EU 27 Nov 2014
Trade secrets are a key competitive advantage for all types of businesses. As businesses and organizations are increasingly basing their activities on internal information and knowledge, this area is more important than ever. Recently, a number of developments have occurred regarding the legal protection of trade secrets, both in Sweden and in the EU.
There has been a legislative effort in Sweden to strengthen the protection of trade secrets. In late 2013, a draft to the Council on Legislation, “A better protection for trade secrets”, was announced, which proposes that the Act on the Protection of Trade Secrets should be complemented by a new provision for unauthorized use or misappropriation of trade secrets. The changes will strengthen the protection against company secrets being disclosed and used in bad faith by employees or other individuals in the business. This will be achieved by the fact that certain persons working under employment-like forms, but who are not actually employees, will also be covered by the rules. The draft to the Council on Legislation also proposes more severe penalties for the crime of industrial espionage.
At the same time it has also been made clear in the draft to the Council on Legislation that trade secrets does not prevent employees and others from exposing crime or other serious deficiencies in the operation, i.e. so-called “whistleblowing”. It is proposed that the Act explicitly states that information about such misappropriations can never be trade secrets.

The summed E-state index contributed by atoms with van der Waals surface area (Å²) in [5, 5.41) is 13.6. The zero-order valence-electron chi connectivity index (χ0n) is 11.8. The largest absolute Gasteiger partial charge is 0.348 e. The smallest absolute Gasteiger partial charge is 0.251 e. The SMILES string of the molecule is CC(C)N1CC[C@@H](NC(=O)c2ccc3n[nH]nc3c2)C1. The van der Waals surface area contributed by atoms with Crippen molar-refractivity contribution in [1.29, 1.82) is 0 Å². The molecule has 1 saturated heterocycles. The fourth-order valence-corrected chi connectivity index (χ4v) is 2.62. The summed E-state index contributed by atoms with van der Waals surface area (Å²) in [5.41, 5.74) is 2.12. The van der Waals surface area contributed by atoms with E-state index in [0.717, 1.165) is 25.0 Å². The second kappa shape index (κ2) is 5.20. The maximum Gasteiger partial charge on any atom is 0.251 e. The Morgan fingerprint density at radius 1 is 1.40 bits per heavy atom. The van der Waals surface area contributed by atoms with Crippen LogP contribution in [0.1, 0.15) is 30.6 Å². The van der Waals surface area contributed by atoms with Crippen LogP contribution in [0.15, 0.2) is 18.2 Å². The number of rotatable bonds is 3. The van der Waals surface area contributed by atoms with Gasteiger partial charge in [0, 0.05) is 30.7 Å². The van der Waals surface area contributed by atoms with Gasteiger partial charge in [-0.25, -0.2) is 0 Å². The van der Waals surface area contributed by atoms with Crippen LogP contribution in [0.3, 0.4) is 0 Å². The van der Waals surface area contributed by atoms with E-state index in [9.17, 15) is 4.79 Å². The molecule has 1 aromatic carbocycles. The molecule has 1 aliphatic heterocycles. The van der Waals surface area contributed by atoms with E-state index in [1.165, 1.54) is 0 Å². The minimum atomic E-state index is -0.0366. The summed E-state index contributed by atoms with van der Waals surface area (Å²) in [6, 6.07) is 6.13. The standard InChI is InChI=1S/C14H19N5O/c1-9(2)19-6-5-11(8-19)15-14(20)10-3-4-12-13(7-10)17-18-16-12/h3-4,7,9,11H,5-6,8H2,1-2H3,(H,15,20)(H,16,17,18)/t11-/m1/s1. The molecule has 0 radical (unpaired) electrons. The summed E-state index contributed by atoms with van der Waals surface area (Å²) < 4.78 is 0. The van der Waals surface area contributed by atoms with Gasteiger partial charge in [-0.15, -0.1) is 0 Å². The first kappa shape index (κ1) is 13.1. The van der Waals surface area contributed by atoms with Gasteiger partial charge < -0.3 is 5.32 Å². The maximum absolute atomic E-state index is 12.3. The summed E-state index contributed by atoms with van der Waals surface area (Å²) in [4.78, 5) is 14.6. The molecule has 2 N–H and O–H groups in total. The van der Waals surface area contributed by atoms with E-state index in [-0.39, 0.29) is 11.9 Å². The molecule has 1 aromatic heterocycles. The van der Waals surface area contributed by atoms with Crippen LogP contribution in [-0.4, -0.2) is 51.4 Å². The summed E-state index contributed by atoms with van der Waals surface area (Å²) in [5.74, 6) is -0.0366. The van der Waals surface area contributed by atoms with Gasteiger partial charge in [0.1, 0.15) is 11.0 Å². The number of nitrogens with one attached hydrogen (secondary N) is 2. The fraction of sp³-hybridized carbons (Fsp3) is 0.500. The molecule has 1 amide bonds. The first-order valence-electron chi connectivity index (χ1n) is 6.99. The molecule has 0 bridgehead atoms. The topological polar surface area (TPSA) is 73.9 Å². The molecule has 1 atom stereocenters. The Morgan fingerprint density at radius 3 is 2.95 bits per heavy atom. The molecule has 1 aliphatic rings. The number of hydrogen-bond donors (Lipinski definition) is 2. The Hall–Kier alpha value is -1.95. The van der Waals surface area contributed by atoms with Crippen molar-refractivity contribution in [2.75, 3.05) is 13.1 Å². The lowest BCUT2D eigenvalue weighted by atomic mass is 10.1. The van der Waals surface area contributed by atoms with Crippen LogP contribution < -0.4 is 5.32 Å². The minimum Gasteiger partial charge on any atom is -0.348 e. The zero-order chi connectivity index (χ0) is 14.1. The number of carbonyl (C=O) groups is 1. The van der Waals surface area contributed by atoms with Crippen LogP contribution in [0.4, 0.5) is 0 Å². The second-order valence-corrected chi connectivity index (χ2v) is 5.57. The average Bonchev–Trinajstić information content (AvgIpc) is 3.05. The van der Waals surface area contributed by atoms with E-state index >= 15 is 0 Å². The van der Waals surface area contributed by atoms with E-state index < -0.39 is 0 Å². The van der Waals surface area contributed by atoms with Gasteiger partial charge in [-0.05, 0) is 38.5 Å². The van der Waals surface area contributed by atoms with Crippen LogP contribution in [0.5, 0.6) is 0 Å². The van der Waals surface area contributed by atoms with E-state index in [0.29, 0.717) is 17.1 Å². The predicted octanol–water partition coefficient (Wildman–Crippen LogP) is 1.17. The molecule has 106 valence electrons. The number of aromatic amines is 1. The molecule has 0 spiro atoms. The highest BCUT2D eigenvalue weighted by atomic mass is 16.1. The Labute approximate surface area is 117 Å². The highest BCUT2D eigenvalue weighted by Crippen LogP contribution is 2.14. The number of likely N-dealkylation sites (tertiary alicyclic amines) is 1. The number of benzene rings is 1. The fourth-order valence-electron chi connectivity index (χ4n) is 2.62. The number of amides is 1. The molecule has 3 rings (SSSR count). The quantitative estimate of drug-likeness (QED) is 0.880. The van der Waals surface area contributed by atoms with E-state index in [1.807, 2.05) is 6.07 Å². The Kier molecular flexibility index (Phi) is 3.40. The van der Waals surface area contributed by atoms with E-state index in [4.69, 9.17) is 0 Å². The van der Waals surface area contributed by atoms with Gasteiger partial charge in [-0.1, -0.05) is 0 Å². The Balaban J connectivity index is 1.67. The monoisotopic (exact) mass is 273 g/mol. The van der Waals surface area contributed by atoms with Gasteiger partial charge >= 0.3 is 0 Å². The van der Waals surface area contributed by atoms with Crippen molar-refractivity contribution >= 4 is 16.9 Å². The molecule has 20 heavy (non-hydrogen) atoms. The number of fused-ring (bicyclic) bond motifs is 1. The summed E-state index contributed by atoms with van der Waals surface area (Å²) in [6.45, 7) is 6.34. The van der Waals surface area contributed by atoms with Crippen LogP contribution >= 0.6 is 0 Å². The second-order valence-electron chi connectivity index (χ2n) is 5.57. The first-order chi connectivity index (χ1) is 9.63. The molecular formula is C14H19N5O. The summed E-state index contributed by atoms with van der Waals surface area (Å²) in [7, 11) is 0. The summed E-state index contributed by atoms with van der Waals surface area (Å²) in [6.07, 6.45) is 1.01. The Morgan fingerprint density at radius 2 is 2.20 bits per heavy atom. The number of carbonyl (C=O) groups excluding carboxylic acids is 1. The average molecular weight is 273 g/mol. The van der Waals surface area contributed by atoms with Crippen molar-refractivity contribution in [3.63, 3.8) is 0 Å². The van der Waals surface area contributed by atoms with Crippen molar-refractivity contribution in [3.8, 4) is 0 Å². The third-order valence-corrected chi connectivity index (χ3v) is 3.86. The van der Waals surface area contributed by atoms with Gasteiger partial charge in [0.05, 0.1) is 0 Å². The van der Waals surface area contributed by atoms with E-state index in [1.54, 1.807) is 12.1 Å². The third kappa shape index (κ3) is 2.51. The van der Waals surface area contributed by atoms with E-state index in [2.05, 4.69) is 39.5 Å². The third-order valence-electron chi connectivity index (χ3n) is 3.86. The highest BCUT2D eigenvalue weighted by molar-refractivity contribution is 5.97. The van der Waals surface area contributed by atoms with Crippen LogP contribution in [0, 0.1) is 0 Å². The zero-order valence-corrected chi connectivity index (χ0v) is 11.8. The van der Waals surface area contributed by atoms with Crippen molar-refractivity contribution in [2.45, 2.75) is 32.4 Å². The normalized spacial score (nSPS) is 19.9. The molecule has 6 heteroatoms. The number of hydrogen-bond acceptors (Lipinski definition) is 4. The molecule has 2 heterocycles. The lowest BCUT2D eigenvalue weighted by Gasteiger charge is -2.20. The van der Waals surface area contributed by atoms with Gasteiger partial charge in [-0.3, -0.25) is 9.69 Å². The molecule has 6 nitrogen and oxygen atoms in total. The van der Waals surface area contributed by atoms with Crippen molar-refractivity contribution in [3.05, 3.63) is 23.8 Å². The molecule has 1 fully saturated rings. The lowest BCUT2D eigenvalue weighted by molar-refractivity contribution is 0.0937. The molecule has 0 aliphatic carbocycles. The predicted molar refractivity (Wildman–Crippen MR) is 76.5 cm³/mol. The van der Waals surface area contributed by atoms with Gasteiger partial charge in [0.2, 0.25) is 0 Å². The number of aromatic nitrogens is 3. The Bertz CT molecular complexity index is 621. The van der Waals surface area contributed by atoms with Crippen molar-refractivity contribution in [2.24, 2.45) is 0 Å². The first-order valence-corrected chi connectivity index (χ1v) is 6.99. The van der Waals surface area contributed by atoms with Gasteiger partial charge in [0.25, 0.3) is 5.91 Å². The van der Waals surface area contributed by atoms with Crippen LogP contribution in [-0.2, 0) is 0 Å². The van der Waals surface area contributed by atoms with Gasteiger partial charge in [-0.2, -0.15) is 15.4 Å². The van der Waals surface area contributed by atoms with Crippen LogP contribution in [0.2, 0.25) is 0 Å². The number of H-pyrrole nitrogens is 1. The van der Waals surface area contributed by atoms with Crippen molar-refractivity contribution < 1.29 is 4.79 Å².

The legislative proposals are part of an effort to create better conditions for innovation and knowledge-intensive enterprises in Sweden. Trade secrets are an important part of this effort. A clear and uniform protection of trade secrets is therefore important to promote a healthy competitive and the innovative creation of information.
On the EU-level, trade secrets have also been given a new focus. In late May 2014 the European Council announced that they will go ahead with an EU Directive to strengthen the protection of trade secrets throughout the EU. In summary, the EU proposal covers civil law regulations and protection against trade secrets being acquired, exercised or divulged illegally. The proposal means that the definition of what a trade secrets are, what constitutes an attack on them, as well as judicial remedies and sanctions will be common in the EU.
The Directive will most likely be consistent with the Swedish Act on the Protection of Trade Secrets in large parts, but some new questions may arise. We will therefore continuously monitor any further developments concerning the Directive, which is expected to be passed during the 2015.